Marine Technology Reporter Blogs - ships

Safe Bunkering for LNG – A Challenge to Global Growth

December 26, 2013

LNG bunkering in Europe
A limiting factor to the increase in the use of LNG fueled ships on a larger scale is the lack of LNG bunkering infrastructure worldwide, with exceptions being northern European countries which have been at the forefront on maritime LNG fuel development, such as Norway and Sweden. DNV GL recently launched a Recommended Practice for authorities, LNG bunker suppliers and ship operators, which provides guidance on how LNG bunkering can be done in safely and efficiently. According to DNV GL, LNG-fuelled ships have logged over 130 ship-years of operation in Norwegian waters. In some parts of the world, operators, suppliers and regulators have gained experience in all aspects of LNG-fuelled ship operations in recent years.

The Future of Maritime LNG Propulsion

December 23, 2013

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The use of liquid natural gas (LNG) as a marine fuel is increasing as new environmental regulations are enacted and bunkering facilities are expanded. Some forecast predict that around 10,000 vessels could be adopting LNG propulsion by 2020 compared to less than 100 today and classification society Det Norske Veritas had predicted that LNG would become the dominant fuel source for all merchant ships within 40 years. The main reason for this expected growth is because of strict emission regulations requiring the reduction of sulfur oxides (SOx) and nitrogen oxides (NOx) to 0.1 percent in Emission Control Areas (ECAs) by 2015 and 0.5 percent globally by 2020.

Triple-E Class Impact on the Container Ship Industry

November 2, 2013

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The new Triple-E class container ships are set to debut with Maersk livery. Maersk’s purpose in acquiring these behemoths is to take advantage of thier enormous capacity, which will enable Maersk to carry the greatest number of containers in the most energy efficient way, with the smallest CO2 footprint. Maersk thinks the time is ripe to order these new vessels as the annual market growth for Asia to Europe (westbound) trade is forecast to be in the 5-8% range during 2011-2015. The Triple-E’s design expanded the ship’s inside cavity, attaining a 16% capacity increase in comparison to the Maersk Emma (equivalent to 2,500 containers), despite relatively little change in length and width. The Triple-E is designed to transport more cargo without adding engine power.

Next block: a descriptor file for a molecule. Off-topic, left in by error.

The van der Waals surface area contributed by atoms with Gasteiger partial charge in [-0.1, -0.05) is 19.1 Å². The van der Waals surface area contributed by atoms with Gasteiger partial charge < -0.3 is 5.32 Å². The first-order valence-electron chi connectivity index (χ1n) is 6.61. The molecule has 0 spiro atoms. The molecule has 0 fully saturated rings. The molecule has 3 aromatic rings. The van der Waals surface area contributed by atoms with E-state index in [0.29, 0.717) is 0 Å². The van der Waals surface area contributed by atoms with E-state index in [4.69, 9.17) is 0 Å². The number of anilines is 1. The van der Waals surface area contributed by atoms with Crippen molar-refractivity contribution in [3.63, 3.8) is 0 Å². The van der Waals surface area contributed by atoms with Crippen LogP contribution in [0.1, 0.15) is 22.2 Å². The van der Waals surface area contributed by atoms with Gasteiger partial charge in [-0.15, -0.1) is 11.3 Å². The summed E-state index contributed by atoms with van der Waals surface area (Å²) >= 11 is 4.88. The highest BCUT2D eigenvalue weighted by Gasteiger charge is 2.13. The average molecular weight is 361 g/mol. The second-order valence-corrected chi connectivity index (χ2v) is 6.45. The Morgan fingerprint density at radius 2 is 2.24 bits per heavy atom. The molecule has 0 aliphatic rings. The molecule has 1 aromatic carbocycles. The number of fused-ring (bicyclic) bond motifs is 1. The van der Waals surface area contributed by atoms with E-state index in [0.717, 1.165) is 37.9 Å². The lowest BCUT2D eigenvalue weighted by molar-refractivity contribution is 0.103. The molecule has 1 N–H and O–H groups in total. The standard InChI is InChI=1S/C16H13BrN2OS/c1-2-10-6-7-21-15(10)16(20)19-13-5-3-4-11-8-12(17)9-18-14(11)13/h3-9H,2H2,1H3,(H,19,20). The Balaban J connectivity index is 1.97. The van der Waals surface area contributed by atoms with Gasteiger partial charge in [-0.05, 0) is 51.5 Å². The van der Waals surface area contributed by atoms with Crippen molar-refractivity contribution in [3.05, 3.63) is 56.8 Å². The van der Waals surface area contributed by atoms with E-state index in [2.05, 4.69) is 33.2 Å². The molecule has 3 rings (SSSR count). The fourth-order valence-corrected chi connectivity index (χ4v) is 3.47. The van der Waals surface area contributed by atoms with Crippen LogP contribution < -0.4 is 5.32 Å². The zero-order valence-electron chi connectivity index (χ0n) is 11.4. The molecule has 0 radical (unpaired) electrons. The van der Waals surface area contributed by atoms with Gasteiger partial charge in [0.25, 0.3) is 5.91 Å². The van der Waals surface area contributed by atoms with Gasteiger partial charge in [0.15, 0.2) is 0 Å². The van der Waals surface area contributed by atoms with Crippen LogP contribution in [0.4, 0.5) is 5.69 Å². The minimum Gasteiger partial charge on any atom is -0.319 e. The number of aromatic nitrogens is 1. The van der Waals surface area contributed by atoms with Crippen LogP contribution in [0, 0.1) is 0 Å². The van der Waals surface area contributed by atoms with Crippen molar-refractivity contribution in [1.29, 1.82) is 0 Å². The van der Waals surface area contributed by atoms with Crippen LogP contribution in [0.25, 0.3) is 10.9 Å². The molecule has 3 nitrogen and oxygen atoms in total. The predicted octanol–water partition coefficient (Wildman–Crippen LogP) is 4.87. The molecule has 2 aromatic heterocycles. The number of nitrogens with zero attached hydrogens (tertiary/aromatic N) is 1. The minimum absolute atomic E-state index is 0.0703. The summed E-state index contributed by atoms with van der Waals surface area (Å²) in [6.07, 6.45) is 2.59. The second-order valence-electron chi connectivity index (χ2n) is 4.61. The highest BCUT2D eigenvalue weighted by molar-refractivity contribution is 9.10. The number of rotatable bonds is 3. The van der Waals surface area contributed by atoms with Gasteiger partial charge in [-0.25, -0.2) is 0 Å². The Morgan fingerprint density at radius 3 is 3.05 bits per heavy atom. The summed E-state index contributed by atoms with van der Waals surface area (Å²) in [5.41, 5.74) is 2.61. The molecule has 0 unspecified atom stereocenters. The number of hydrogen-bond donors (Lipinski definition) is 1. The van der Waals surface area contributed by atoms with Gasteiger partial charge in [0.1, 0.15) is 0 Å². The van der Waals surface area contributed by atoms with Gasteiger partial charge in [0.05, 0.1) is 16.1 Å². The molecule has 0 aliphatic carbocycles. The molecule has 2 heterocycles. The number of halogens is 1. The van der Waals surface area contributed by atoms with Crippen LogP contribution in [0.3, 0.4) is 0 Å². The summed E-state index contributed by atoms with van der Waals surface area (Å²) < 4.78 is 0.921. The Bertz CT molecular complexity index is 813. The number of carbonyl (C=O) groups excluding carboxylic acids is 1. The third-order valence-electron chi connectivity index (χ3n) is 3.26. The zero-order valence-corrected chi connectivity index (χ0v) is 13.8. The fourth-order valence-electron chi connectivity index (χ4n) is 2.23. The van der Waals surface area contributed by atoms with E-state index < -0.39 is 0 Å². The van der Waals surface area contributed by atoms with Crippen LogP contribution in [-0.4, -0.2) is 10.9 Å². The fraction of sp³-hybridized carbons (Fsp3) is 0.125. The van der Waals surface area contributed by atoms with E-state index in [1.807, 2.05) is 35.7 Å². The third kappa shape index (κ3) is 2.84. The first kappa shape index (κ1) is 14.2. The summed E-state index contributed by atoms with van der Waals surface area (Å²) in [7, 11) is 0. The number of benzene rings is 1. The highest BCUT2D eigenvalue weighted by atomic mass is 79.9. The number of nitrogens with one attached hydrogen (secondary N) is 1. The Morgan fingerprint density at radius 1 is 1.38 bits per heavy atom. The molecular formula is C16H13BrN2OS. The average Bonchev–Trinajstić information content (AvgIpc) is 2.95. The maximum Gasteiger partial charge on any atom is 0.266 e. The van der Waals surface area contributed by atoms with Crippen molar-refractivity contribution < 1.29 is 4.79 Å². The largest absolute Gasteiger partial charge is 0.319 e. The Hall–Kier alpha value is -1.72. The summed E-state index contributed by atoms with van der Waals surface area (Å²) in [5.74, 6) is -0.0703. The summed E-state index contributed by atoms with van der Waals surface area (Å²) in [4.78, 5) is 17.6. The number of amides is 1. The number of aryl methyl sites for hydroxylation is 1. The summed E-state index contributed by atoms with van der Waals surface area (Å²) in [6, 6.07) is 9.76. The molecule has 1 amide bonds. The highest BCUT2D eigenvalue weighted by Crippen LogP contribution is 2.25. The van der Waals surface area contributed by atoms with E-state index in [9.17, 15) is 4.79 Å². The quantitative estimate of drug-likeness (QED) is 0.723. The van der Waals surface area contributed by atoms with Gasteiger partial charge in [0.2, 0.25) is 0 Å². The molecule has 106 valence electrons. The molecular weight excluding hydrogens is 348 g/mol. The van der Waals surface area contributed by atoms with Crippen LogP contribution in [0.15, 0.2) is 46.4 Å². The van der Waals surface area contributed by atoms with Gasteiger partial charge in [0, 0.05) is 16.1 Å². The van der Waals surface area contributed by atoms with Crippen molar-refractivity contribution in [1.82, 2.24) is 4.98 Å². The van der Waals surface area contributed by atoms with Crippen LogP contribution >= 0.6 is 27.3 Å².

Building Big – Maersk’s Triple-E class Container Carriers

September 12, 2013

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Maersk Line is building the world’s largest container ships to be known as the Triple-E class. Each ship will have a capacity of 18,000 20-foot containers (TEU) or most probably 9,000 40-foot containers, the later being more in use than the former. It’s important to note that TEU stands for twenty-foot equivalent units, therefore when dealing with 40-foot containers, we describe these as FEU (forty-foot equivalent). FEU may also be used to categorize two 20 foot containers. With the launching of this new class of container carrying ships Maersk will break its own world record. The Triple-E class ships are 400 meters long, 59 meters wide and 73 meters high, and the 20 new vessels on order are expected to be deployed on the vital Asia to Europe trade routes.

Preventing Ballast Water Invasive Species Propagation

July 13, 2013